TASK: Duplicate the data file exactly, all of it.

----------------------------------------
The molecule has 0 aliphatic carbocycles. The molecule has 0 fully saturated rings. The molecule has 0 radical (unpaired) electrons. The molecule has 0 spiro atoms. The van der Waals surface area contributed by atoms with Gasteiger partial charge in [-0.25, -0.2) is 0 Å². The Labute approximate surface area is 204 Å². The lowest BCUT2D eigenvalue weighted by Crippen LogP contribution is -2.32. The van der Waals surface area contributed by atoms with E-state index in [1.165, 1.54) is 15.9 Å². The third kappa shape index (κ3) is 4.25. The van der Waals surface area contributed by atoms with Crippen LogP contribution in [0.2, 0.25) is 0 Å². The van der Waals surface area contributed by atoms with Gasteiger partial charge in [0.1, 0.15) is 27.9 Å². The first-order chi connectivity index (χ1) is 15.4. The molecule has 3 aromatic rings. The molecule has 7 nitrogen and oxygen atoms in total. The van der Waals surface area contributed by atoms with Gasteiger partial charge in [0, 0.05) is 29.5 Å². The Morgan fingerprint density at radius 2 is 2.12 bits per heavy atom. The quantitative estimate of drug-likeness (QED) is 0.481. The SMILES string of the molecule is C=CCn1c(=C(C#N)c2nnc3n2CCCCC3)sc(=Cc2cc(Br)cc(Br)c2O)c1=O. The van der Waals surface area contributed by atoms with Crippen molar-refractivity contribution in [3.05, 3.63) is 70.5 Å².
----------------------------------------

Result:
The molecule has 0 aliphatic carbocycles. The molecule has 0 fully saturated rings. The molecule has 0 radical (unpaired) electrons. The molecule has 0 spiro atoms. The van der Waals surface area contributed by atoms with Gasteiger partial charge in [-0.25, -0.2) is 0 Å². The Labute approximate surface area is 204 Å². The lowest BCUT2D eigenvalue weighted by Crippen LogP contribution is -2.32. The van der Waals surface area contributed by atoms with E-state index in [1.165, 1.54) is 15.9 Å². The third kappa shape index (κ3) is 4.25. The van der Waals surface area contributed by atoms with Crippen LogP contribution in [0.2, 0.25) is 0 Å². The van der Waals surface area contributed by atoms with Gasteiger partial charge in [0.1, 0.15) is 27.9 Å². The first-order chi connectivity index (χ1) is 15.4. The molecule has 3 aromatic rings. The molecule has 7 nitrogen and oxygen atoms in total. The van der Waals surface area contributed by atoms with Gasteiger partial charge in [0, 0.05) is 29.5 Å². The Morgan fingerprint density at radius 2 is 2.12 bits per heavy atom. The quantitative estimate of drug-likeness (QED) is 0.481. The SMILES string of the molecule is C=CCn1c(=C(C#N)c2nnc3n2CCCCC3)sc(=Cc2cc(Br)cc(Br)c2O)c1=O. The van der Waals surface area contributed by atoms with Crippen molar-refractivity contribution in [3.05, 3.63) is 70.5 Å².